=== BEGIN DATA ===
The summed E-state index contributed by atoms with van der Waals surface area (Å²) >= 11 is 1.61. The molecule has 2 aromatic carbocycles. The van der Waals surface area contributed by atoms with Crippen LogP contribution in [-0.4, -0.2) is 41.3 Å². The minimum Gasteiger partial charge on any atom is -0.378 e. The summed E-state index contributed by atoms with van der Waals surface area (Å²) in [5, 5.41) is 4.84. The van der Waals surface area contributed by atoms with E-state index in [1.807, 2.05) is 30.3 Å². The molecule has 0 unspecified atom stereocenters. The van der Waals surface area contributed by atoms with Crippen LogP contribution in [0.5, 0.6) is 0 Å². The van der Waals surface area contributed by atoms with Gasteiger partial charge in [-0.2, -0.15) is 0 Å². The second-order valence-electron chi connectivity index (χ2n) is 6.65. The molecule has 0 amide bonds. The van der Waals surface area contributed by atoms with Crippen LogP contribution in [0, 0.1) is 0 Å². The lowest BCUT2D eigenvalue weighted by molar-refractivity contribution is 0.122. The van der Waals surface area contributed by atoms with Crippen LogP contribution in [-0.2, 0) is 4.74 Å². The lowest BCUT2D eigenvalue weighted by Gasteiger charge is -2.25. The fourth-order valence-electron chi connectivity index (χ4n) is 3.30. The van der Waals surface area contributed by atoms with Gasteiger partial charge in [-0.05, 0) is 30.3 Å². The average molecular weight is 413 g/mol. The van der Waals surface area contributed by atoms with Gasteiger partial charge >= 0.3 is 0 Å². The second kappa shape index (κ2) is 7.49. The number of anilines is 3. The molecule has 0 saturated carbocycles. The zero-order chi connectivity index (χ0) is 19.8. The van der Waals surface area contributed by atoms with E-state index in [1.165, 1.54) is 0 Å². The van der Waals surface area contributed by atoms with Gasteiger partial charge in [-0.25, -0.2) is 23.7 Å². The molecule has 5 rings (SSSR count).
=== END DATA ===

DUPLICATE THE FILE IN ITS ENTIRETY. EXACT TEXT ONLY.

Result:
The summed E-state index contributed by atoms with van der Waals surface area (Å²) >= 11 is 1.61. The molecule has 2 aromatic carbocycles. The van der Waals surface area contributed by atoms with Crippen LogP contribution in [-0.4, -0.2) is 41.3 Å². The minimum Gasteiger partial charge on any atom is -0.378 e. The summed E-state index contributed by atoms with van der Waals surface area (Å²) in [5, 5.41) is 4.84. The van der Waals surface area contributed by atoms with E-state index in [1.807, 2.05) is 30.3 Å². The molecule has 0 unspecified atom stereocenters. The van der Waals surface area contributed by atoms with Crippen LogP contribution in [0.5, 0.6) is 0 Å². The van der Waals surface area contributed by atoms with Gasteiger partial charge in [-0.2, -0.15) is 0 Å². The second-order valence-electron chi connectivity index (χ2n) is 6.65. The molecule has 0 amide bonds. The van der Waals surface area contributed by atoms with Crippen LogP contribution in [0, 0.1) is 0 Å². The lowest BCUT2D eigenvalue weighted by molar-refractivity contribution is 0.122. The van der Waals surface area contributed by atoms with Crippen LogP contribution in [-0.2, 0) is 4.74 Å². The lowest BCUT2D eigenvalue weighted by Gasteiger charge is -2.25. The fourth-order valence-electron chi connectivity index (χ4n) is 3.30. The van der Waals surface area contributed by atoms with Gasteiger partial charge in [-0.05, 0) is 30.3 Å². The average molecular weight is 413 g/mol. The van der Waals surface area contributed by atoms with Gasteiger partial charge >= 0.3 is 0 Å². The second kappa shape index (κ2) is 7.49. The number of anilines is 3. The molecule has 0 saturated carbocycles. The zero-order chi connectivity index (χ0) is 19.8. The van der Waals surface area contributed by atoms with E-state index in [1.165, 1.54) is 0 Å². The van der Waals surface area contributed by atoms with Gasteiger partial charge in [-0.25, -0.2) is 23.7 Å². The molecule has 5 rings (SSSR count).